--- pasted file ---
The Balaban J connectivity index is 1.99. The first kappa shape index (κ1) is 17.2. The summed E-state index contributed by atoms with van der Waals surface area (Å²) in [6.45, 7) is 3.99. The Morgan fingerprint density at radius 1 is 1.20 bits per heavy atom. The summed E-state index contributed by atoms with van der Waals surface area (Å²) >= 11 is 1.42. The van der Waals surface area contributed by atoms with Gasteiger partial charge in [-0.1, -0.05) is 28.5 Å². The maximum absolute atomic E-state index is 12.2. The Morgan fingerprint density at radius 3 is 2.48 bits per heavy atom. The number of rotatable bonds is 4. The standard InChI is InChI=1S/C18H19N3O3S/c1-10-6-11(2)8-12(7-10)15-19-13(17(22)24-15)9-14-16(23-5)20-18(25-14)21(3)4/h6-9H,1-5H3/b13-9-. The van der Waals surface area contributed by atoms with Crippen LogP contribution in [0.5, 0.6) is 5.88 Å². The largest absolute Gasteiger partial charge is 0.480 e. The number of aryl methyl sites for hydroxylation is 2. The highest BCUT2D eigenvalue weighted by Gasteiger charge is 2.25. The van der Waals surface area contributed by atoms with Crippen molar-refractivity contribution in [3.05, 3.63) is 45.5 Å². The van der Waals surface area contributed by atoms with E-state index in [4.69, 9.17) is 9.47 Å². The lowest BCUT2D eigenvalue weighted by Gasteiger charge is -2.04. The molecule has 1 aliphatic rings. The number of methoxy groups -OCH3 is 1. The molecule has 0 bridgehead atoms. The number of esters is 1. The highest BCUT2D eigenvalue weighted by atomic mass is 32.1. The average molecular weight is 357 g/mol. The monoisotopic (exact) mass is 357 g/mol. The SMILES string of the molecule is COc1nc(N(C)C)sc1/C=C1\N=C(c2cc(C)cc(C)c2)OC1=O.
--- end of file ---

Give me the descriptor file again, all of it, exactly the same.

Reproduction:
The Balaban J connectivity index is 1.99. The first kappa shape index (κ1) is 17.2. The summed E-state index contributed by atoms with van der Waals surface area (Å²) in [6.45, 7) is 3.99. The Morgan fingerprint density at radius 1 is 1.20 bits per heavy atom. The summed E-state index contributed by atoms with van der Waals surface area (Å²) >= 11 is 1.42. The van der Waals surface area contributed by atoms with Gasteiger partial charge in [-0.1, -0.05) is 28.5 Å². The maximum absolute atomic E-state index is 12.2. The Morgan fingerprint density at radius 3 is 2.48 bits per heavy atom. The number of rotatable bonds is 4. The standard InChI is InChI=1S/C18H19N3O3S/c1-10-6-11(2)8-12(7-10)15-19-13(17(22)24-15)9-14-16(23-5)20-18(25-14)21(3)4/h6-9H,1-5H3/b13-9-. The van der Waals surface area contributed by atoms with Crippen LogP contribution in [0.5, 0.6) is 5.88 Å². The largest absolute Gasteiger partial charge is 0.480 e. The number of aryl methyl sites for hydroxylation is 2. The highest BCUT2D eigenvalue weighted by Gasteiger charge is 2.25. The van der Waals surface area contributed by atoms with Crippen molar-refractivity contribution in [3.05, 3.63) is 45.5 Å². The van der Waals surface area contributed by atoms with E-state index in [4.69, 9.17) is 9.47 Å². The lowest BCUT2D eigenvalue weighted by Gasteiger charge is -2.04. The molecule has 1 aliphatic rings. The number of methoxy groups -OCH3 is 1. The molecule has 0 bridgehead atoms. The number of esters is 1. The highest BCUT2D eigenvalue weighted by atomic mass is 32.1. The average molecular weight is 357 g/mol. The monoisotopic (exact) mass is 357 g/mol. The SMILES string of the molecule is COc1nc(N(C)C)sc1/C=C1\N=C(c2cc(C)cc(C)c2)OC1=O.